Paris Journal 2006

Wednesday, August 2

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This photo, taken from our balcony, is going to make my acrophobic father squirm.


View of the Seine as we walked along the berges on Sunday, after a huge rainstorm, while the traffic was banned on the highway that runs along the left bank, near the Esplanade des Invalides.  Notice the tourist tourboats, the beautiful golden statues on the Pont Alexandre III, the ferris wheel (round white thing on the right) at the Tuileries, near the Louvre.


Upper-level rooftop garden in the 15th arrondissement.



Every weekday, beginning at around 7AM, we hear chunks of stone and concrete being loaded into a truck directly in front of our building.  That is fairly noisy.  But the real noise starts slightly after 8AM when a jackhammer begins pounding the pavement in the street into more chunks that are then loaded into the same truck.  The jackhammer (green and yellow machine at left) shakes our entire 7-story building.  The photo at left is taken from our balcony on the 6th floor (what they call the 5th floor here, because ground level is 0, not 1).  


Actually, the photo is two photos that I stitched together to show the extent of the work.  The street is closed completely to traffic, and the sidewalk on our side is closed from our front door to the corner.  Every time we come and go, we have to walk around this site of deconstruction and new construction.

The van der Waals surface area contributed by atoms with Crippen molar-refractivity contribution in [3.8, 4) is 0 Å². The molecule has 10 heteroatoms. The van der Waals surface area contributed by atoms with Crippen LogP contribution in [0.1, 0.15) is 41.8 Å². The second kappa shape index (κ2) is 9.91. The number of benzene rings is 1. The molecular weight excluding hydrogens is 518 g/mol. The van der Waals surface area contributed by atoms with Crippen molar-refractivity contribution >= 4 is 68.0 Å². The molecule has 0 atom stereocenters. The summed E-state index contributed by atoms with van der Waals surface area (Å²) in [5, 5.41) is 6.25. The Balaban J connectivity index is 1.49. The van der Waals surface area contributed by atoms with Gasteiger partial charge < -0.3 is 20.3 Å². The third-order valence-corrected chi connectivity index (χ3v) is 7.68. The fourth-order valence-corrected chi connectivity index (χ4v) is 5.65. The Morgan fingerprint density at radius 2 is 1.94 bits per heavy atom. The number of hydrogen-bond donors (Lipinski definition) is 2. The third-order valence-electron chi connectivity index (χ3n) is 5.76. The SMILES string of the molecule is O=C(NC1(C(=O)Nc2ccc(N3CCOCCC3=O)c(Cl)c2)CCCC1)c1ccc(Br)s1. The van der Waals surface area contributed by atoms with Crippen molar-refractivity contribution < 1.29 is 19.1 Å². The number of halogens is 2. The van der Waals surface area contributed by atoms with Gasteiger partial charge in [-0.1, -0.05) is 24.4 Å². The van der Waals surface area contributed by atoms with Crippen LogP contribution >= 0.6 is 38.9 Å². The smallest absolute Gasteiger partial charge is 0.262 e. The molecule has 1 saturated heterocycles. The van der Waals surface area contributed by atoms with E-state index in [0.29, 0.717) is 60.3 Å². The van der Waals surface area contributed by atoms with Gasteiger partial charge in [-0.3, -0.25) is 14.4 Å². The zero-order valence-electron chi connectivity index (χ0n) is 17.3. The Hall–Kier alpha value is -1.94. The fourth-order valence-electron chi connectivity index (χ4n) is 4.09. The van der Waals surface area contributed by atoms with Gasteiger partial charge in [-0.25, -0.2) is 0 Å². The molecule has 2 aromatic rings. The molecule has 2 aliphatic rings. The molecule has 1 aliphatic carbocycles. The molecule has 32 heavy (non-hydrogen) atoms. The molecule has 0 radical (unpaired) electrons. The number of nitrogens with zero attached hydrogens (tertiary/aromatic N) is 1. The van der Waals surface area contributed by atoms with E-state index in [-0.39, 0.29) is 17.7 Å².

Under the layer of blacktop that is being removed is a beautiful layer of old granite pavers that is also being removed.  The granite is arranged in an attractive, fan-like, repeating pattern, seen in many places throughout Paris.


One ironic aspect of this project is that after the old blacktop and beautiful old granite is removed, a layer of concrete is put down (the medium-dark gray area on the left in the upper left photo) and at every intersection, beautiful new granite pavers are installed in exactly the same pattern as the old stuff that was under the blacktop. 


This commercial revitalization project must be terribly expensive.  And it sure is noisy.  Fortunately, there is only a 35-hour work week here, and since these guys start at 7AM, they stop somewhere in the middle of the afternoon, when we have peace and quiet again.  In fact, then it is VERY quiet because there is no traffic going through.


Yesterday evening, all four of us had a lovely walk through the 15th and the beautifully landscaped Parc André Citroën before dining at Le Tire Bouchon.  Dan had the “gourmand” menu, which includes an appetizer, both a fish course and a meat course, as well as sorbet in-between those main courses, and the “ronde” of desserts.  He was so full he was in pain afterwards.  Madame Houry treated us all to the sorbet course before our main course, which was very nice of her.  Alas, this was our last dinner with Dan and Mary this summer because they are leaving for home today.  We will miss them a lot.


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